This is generally true. However, I don’t think it’s true to say this is only a phenomenon of recent years. In my experience, Fateh has always consisted of “multiple, competing power centers.” To a great extent, this was by design– for reasons both understandable (and perhaps even laudable) as well as less savory. So long as Fateh was an underground movement, reweaving the fabric of Palestinian nationhood out of a (refugee) population that was dispersed and very vunlerable, and still daily tasted the bitterness of exile, dispossession, and defeat, having multiple overlapping networks was probably the only way to proceed. But that model of organization made no sense at all– in fact, became actively counter-productive– once the leaders of the movement had made the “Return” to the homeland, as they were finally able to do in 1994, after Oslo.
Okay, make that a “Return” to a tiny portion of the homeland.
But still, once they were back in the homeland, they confronted the rooted, much more settled population of Palestinian residents of the West Bank and Gaza– the communities whose steadfastness and heroism during the First Intifada had brought Arafat and his cronies back into the negotiating business and back into the homeland, in the first place.
So did Arafat and the cronies then look at the relatively very effective new forms of organizational model that the Palestinians in the homeland had developed, recognize their strength, integrity, and resilience, and transform the whole of Fateh into a new nationalist organization based on that model?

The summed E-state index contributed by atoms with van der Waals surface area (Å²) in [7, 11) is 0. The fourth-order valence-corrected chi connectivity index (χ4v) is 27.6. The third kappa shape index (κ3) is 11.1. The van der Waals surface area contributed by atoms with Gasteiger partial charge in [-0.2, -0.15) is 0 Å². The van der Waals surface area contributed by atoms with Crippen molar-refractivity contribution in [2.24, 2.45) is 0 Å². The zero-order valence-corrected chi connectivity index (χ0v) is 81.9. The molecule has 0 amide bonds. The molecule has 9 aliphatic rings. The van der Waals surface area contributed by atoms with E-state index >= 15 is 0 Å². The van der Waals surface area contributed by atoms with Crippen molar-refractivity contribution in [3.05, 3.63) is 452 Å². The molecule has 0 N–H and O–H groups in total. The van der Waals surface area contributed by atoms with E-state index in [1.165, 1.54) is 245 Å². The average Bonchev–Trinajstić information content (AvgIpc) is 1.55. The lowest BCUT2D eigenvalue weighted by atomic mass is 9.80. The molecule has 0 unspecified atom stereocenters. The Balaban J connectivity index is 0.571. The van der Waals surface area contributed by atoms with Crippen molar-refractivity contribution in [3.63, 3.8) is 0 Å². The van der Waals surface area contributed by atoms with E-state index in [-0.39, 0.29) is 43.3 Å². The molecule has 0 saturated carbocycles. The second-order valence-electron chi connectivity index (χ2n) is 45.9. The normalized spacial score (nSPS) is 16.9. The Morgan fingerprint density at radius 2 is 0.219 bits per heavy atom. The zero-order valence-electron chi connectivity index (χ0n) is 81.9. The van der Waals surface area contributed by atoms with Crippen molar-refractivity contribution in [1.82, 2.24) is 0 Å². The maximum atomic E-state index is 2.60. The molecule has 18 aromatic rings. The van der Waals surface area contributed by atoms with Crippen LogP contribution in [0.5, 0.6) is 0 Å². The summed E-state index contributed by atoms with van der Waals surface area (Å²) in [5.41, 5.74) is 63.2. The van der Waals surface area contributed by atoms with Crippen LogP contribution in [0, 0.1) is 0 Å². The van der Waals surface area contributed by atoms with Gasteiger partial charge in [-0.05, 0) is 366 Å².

They did not. Indeed, one of the first thing Arafat and his circle of enablers did after they got back to the OPTs in 1994 was to set about dismantling as many of the community-based grassroots organizations as they could. Those they could not dismantle, they sought to co-opt. And in the post-Oslo years Arafat had access to enormous great pots of money to distribute in the form of patronage.
Rabbani concludes his analysis thus:

    The stakes are extremely high. If Fatah fails to hold the General Conference—and in the process to make the necessary leadership reforms and formulate a meaningful national program—in 2008, it is probably finished as a movement. Despite the rise of Hamas, Fatah remains the spinal cord of the Palestinian national movement, and its disintegration could only mean further Palestinian paralysis.